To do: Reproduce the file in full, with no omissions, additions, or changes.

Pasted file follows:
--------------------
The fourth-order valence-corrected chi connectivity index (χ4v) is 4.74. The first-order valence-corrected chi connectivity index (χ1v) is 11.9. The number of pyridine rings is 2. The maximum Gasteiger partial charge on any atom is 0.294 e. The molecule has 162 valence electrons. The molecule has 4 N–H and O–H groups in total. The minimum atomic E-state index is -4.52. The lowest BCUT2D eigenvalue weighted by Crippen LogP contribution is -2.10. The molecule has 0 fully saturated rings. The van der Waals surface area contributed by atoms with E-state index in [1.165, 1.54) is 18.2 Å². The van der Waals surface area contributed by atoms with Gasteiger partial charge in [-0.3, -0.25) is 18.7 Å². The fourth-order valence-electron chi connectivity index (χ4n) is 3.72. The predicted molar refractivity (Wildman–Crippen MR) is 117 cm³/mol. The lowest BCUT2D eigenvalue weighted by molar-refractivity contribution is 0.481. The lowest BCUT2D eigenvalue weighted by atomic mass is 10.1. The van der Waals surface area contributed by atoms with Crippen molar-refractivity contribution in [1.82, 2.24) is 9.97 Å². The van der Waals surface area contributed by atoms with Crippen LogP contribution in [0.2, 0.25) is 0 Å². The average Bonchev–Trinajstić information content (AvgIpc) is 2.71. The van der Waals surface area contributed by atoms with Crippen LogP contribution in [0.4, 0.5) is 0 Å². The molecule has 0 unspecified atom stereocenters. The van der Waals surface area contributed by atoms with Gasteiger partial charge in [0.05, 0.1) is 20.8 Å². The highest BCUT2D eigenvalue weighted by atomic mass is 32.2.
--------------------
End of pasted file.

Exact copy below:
The fourth-order valence-corrected chi connectivity index (χ4v) is 4.74. The first-order valence-corrected chi connectivity index (χ1v) is 11.9. The number of pyridine rings is 2. The maximum Gasteiger partial charge on any atom is 0.294 e. The molecule has 162 valence electrons. The molecule has 4 N–H and O–H groups in total. The minimum atomic E-state index is -4.52. The lowest BCUT2D eigenvalue weighted by Crippen LogP contribution is -2.10. The molecule has 0 fully saturated rings. The van der Waals surface area contributed by atoms with E-state index in [1.165, 1.54) is 18.2 Å². The van der Waals surface area contributed by atoms with Gasteiger partial charge in [-0.3, -0.25) is 18.7 Å². The fourth-order valence-electron chi connectivity index (χ4n) is 3.72. The predicted molar refractivity (Wildman–Crippen MR) is 117 cm³/mol. The lowest BCUT2D eigenvalue weighted by molar-refractivity contribution is 0.481. The lowest BCUT2D eigenvalue weighted by atomic mass is 10.1. The van der Waals surface area contributed by atoms with Crippen molar-refractivity contribution in [1.82, 2.24) is 9.97 Å². The van der Waals surface area contributed by atoms with Crippen LogP contribution in [0.2, 0.25) is 0 Å². The average Bonchev–Trinajstić information content (AvgIpc) is 2.71. The van der Waals surface area contributed by atoms with Crippen LogP contribution in [0.4, 0.5) is 0 Å². The molecule has 0 unspecified atom stereocenters. The van der Waals surface area contributed by atoms with Gasteiger partial charge in [0.05, 0.1) is 20.8 Å². The highest BCUT2D eigenvalue weighted by atomic mass is 32.2.